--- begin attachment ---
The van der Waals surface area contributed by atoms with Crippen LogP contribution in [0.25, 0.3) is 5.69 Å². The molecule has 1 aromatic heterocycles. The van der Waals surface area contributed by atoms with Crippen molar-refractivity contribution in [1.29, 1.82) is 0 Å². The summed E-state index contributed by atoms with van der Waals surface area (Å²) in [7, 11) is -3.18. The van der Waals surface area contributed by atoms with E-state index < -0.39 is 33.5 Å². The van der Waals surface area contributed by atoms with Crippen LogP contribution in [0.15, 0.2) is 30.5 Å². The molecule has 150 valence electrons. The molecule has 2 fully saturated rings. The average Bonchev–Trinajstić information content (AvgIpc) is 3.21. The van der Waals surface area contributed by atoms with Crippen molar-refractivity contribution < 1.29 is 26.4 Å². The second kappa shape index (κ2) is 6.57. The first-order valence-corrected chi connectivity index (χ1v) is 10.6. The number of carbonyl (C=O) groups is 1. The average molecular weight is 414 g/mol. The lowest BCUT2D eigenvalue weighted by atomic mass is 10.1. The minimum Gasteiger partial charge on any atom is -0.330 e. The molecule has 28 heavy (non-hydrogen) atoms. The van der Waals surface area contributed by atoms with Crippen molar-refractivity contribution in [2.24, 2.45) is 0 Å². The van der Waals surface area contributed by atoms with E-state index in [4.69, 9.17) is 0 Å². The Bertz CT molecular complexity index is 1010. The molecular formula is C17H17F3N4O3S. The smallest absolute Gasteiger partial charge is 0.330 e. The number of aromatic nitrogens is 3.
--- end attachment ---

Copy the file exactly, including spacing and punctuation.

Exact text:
The van der Waals surface area contributed by atoms with Crippen LogP contribution in [0.25, 0.3) is 5.69 Å². The molecule has 1 aromatic heterocycles. The van der Waals surface area contributed by atoms with Crippen molar-refractivity contribution in [1.29, 1.82) is 0 Å². The summed E-state index contributed by atoms with van der Waals surface area (Å²) in [7, 11) is -3.18. The van der Waals surface area contributed by atoms with E-state index < -0.39 is 33.5 Å². The van der Waals surface area contributed by atoms with Crippen LogP contribution in [0.15, 0.2) is 30.5 Å². The molecule has 150 valence electrons. The molecule has 2 fully saturated rings. The average Bonchev–Trinajstić information content (AvgIpc) is 3.21. The van der Waals surface area contributed by atoms with Crippen molar-refractivity contribution < 1.29 is 26.4 Å². The second kappa shape index (κ2) is 6.57. The first-order valence-corrected chi connectivity index (χ1v) is 10.6. The number of carbonyl (C=O) groups is 1. The average molecular weight is 414 g/mol. The lowest BCUT2D eigenvalue weighted by atomic mass is 10.1. The minimum Gasteiger partial charge on any atom is -0.330 e. The molecule has 28 heavy (non-hydrogen) atoms. The van der Waals surface area contributed by atoms with Crippen molar-refractivity contribution in [2.24, 2.45) is 0 Å². The van der Waals surface area contributed by atoms with E-state index in [4.69, 9.17) is 0 Å². The Bertz CT molecular complexity index is 1010. The molecular formula is C17H17F3N4O3S. The smallest absolute Gasteiger partial charge is 0.330 e. The number of aromatic nitrogens is 3.